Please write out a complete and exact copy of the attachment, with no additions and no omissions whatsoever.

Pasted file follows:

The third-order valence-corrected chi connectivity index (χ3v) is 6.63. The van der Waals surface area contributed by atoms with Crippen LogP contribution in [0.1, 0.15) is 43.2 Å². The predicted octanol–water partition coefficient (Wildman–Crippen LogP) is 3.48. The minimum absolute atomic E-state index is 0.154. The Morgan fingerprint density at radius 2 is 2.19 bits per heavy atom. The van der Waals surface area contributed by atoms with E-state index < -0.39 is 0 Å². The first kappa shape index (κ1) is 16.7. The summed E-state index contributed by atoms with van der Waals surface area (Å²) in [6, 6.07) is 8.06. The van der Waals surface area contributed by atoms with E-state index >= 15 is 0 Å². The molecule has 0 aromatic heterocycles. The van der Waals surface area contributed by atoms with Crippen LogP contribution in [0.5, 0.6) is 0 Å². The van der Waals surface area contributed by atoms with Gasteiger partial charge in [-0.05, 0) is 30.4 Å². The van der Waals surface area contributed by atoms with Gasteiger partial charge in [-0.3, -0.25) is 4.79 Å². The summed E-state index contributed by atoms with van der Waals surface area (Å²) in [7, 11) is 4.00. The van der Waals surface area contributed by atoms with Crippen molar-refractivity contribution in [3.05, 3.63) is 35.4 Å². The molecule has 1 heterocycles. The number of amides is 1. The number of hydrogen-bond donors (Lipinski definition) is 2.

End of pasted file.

The third-order valence-corrected chi connectivity index (χ3v) is 6.63. The van der Waals surface area contributed by atoms with Crippen LogP contribution in [0.1, 0.15) is 43.2 Å². The predicted octanol–water partition coefficient (Wildman–Crippen LogP) is 3.48. The minimum absolute atomic E-state index is 0.154. The Morgan fingerprint density at radius 2 is 2.19 bits per heavy atom. The van der Waals surface area contributed by atoms with E-state index < -0.39 is 0 Å². The first kappa shape index (κ1) is 16.7. The summed E-state index contributed by atoms with van der Waals surface area (Å²) in [6, 6.07) is 8.06. The van der Waals surface area contributed by atoms with E-state index >= 15 is 0 Å². The molecule has 0 aromatic heterocycles. The van der Waals surface area contributed by atoms with Crippen LogP contribution in [0.5, 0.6) is 0 Å². The van der Waals surface area contributed by atoms with Gasteiger partial charge in [-0.05, 0) is 30.4 Å². The van der Waals surface area contributed by atoms with Gasteiger partial charge in [-0.3, -0.25) is 4.79 Å². The summed E-state index contributed by atoms with van der Waals surface area (Å²) in [7, 11) is 4.00. The van der Waals surface area contributed by atoms with Crippen molar-refractivity contribution in [3.05, 3.63) is 35.4 Å². The molecule has 1 heterocycles. The number of amides is 1. The number of hydrogen-bond donors (Lipinski definition) is 2.